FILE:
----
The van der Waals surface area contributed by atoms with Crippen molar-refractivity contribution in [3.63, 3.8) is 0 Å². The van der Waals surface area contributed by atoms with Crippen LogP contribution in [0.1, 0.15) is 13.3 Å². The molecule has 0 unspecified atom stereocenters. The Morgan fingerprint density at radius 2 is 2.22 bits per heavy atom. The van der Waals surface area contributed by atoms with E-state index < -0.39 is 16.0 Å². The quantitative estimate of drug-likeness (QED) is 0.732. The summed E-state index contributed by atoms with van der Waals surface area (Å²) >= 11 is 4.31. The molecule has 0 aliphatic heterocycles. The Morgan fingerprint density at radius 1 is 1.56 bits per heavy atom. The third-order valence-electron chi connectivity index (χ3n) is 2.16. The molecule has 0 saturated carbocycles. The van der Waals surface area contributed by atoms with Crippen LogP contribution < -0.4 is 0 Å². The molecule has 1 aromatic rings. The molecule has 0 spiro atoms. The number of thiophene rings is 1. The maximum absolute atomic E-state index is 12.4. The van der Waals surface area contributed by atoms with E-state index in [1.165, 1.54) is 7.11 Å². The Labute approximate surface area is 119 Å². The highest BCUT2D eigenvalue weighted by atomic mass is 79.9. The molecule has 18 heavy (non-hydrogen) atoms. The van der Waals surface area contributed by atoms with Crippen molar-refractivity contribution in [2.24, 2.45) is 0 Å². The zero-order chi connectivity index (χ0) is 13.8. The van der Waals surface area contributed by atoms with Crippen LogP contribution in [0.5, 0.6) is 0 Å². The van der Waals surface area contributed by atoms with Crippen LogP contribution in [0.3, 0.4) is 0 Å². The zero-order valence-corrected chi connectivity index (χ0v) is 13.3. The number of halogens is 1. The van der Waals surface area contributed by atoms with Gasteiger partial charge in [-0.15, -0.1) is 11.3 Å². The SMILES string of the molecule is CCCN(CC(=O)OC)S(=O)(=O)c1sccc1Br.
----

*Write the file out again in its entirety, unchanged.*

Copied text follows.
The van der Waals surface area contributed by atoms with Crippen molar-refractivity contribution in [3.63, 3.8) is 0 Å². The van der Waals surface area contributed by atoms with Crippen LogP contribution in [0.1, 0.15) is 13.3 Å². The molecule has 0 unspecified atom stereocenters. The Morgan fingerprint density at radius 2 is 2.22 bits per heavy atom. The van der Waals surface area contributed by atoms with E-state index < -0.39 is 16.0 Å². The quantitative estimate of drug-likeness (QED) is 0.732. The summed E-state index contributed by atoms with van der Waals surface area (Å²) >= 11 is 4.31. The molecule has 0 aliphatic heterocycles. The Morgan fingerprint density at radius 1 is 1.56 bits per heavy atom. The third-order valence-electron chi connectivity index (χ3n) is 2.16. The molecule has 0 saturated carbocycles. The van der Waals surface area contributed by atoms with Crippen LogP contribution < -0.4 is 0 Å². The molecule has 1 aromatic rings. The molecule has 0 spiro atoms. The number of thiophene rings is 1. The maximum absolute atomic E-state index is 12.4. The van der Waals surface area contributed by atoms with E-state index in [1.165, 1.54) is 7.11 Å². The Labute approximate surface area is 119 Å². The highest BCUT2D eigenvalue weighted by atomic mass is 79.9. The molecule has 18 heavy (non-hydrogen) atoms. The van der Waals surface area contributed by atoms with Crippen molar-refractivity contribution in [2.24, 2.45) is 0 Å². The zero-order chi connectivity index (χ0) is 13.8. The van der Waals surface area contributed by atoms with Crippen LogP contribution in [0.5, 0.6) is 0 Å². The van der Waals surface area contributed by atoms with Crippen LogP contribution in [0.3, 0.4) is 0 Å². The zero-order valence-corrected chi connectivity index (χ0v) is 13.3. The number of halogens is 1. The van der Waals surface area contributed by atoms with Gasteiger partial charge in [-0.15, -0.1) is 11.3 Å². The SMILES string of the molecule is CCCN(CC(=O)OC)S(=O)(=O)c1sccc1Br.